One December several years ago,  my husband casually observed, “You don’t like Christmas very much, do you?”  I was heartbroken.  I love the holidays, but I realized that I had lost my enthusiasm by trying to do too much – stress had taken all of the fun out of it.  I certainly didn’t want to ruin it for my family, too.  That was the year I started making an effort to prune my “holiday overachiever” mentality, relax and enjoy the season.  Easier said than done, I know.  Still, I’ve managed to convince my husband that I’m really not a Grinch.  You can simplify and reduce stress in two easy steps:

1.  Prioritize activities and events. 

Gather the family together and get out your calendar.  Decide which events are on your “must do” list:  visits with family, religious observations, and school activities such as holiday recitals and concerts may be most important to you.  Then, look at the rest of your options.  If you discover, as we did, that you are invited to holiday parties three nights in a row, you may want to rethink your plans.    Ask your kids which events are really important to them.  You may be surprised to discover that rituals we take for granted, such as visiting Santa, may not matter to them, particularly as they get older.  This will free up some time for some much-needed R & R.

2.  Simplify your “to-do” list. 

  • I’ve really pared down my holiday baking.  Try one of the “One Dough Makes Ten Cookies” recipes or organize a cookie exchange with your friends.  Keep it simple by sticking to your strengths.  I finally gave up on making candy from scratch – I’m just not good at anything that requires a thermometer.  Instead, we make peppermint bark by melting chocolate in the microwave, spreading it on a cookie sheet and sprinkling it with chopped up candy canes.  My kids absolutely love smashing the candy canes and have been demanding to know when we are making peppermint bark!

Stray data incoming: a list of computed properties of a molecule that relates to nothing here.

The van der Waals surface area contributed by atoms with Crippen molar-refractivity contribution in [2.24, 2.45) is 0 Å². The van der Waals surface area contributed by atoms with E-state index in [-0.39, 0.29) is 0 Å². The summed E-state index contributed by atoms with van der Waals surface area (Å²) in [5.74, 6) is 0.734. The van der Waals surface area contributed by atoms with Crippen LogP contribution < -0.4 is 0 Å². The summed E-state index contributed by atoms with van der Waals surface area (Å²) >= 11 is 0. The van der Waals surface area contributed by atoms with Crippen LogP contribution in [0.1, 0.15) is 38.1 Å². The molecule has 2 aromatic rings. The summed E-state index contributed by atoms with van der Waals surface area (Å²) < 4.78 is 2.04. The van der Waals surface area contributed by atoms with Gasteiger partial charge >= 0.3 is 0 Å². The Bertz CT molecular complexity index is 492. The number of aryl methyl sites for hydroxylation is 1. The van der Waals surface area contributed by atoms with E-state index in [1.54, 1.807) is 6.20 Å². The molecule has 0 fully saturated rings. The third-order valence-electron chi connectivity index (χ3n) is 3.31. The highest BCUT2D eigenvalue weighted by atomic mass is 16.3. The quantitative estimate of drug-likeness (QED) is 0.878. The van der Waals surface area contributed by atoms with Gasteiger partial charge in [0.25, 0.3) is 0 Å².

• I’ve also simplified my shopping – we live in a remote mountain location – so what I can’t buy locally I buy online and ship directly to long-distance family.  No more all-day trips to the outlet mall.
  • I also don’t send hand-made cards anymore.  I like Smilebox for making a nice slide show e-card that can easily be emailed or shared on social media.

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I know how strong the temptation is to make everything “perfect” for your family, but is it really worth it if you’re trying too hard and losing your holiday spirit?  As working moms, we have enough on our plates already.  Relax and enjoy yourself and your family will, too.